For the week ending 18 January 2014 / 17 Shevat 5774

Yoma 72 - 78

by Rabbi Mendel Weinbach zt'l
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  • Threads, poles, boards and crowns of the Mishkan Sanctuary
  • The Torah scholar’s need for fear of Heaven
  • The kohen anointed for war role
  • How the urim ve’tumim conveyed the Divine response
  • The five forms of affliction required on Yom Kippur
  • The ban on eating less than the amount punished by extirpation
  • The sources for fasting as the definition of affliction
  • The manna which sustained the Jews for 40 years
  • How we know that drinking is included in ban on eating
  • Sources for the ban on washing, anointing, wearing shoes and marital relations
  • The banishment and return of the Angel Gavriel
  • When contact with water is permitted
  • The unnavigable waters of the Beit Hamikdash
  • Passing through river waters on Shabbat or Yom Kippur
  • Cooling off on Yom Kippur and other fast days
  • What is expected of the child on Yom Kippur
  • A dispensation for the king and the newlywed wife

The Missing Letters

  • Yoma 73b

When a king or the Sanhedrin wished to have Divine guidance in deciding on an important matter, such as the advisability of taking military action, they consulted the urim ve’tumim. Beneath the precious stones on the choshen breastplate of the kohen gadol was the sacred name of G-d, which enabled the letters inscribed on those stone to communicate the Divine response to the question presented.

Since the twelve stones contained the names of the twelve tribes, the response came by the letters forming the response either coming together or lighting up. The only problem was that there were four letters of the Hebrew alphabet that are not to be found in all the names of the tribes. Two of them are mentioned in our gemara — the letters tet and tzadi. This was solved by adding the names of the Patriarchs – Avraham, Yitzchak and Yaakov – and the words shivtei yeshurun (the tribes of G-d), which contain these missing letters. The Jerusalem Talmud notes that if not for these additions to the names of the tribes, there would be missing also the letters chet and kuf.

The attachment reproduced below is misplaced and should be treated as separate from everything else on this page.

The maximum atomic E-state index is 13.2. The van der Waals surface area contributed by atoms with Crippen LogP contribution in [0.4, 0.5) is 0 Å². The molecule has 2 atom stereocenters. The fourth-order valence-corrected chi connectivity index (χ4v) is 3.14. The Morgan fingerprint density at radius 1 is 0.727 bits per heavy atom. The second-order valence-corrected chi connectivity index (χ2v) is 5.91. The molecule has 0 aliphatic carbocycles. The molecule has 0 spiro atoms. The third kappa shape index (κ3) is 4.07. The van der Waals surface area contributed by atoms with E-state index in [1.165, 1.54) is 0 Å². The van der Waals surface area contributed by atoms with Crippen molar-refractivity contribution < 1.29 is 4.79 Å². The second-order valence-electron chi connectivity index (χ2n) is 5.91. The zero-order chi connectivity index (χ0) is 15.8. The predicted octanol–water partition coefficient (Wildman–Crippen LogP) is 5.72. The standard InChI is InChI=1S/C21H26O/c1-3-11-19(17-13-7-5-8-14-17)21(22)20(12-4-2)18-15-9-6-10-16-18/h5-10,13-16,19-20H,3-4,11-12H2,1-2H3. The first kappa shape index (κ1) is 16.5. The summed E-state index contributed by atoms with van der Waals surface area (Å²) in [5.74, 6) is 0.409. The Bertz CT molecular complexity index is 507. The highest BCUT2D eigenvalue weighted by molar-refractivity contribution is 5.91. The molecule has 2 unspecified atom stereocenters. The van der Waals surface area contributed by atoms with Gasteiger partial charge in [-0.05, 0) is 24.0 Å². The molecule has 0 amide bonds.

These four letters missing from the names of the twelve sons of Yaakov form the basis for the dialogue that the Ba’al Haturim (Bereishet 49:1) suggests took place between the Patriarch and his children as he lay on his deathbed. When he wished to reveal to them the ketz — end of days — he felt the Divine Presence depart and was unable to do so. Turning to his sons he asked if they were guilty of any sin that should have denied them this treasured knowledge. “Look at our names,” they countered, “and you will not find the letters chet and tet which spell sin.” “True,” replied Yaakov, “but your names also lack the letters kuf and tzadi which spell the word ketz – the end of days – so you are probably not deserving of that knowledge.”

What the Sages Say

“There were three crowns on vessels of the Sanctuary – on the altar, the ark and the table. The crown of the altar represents service in the Sanctuary that was awarded to Aharon. The crown of the table represents kingship that was awarded to David. The crown of the ark represents Torah which is still available for anyone who wishes to gain it.”

  • Rabbi Yochanan - Yoma 72b

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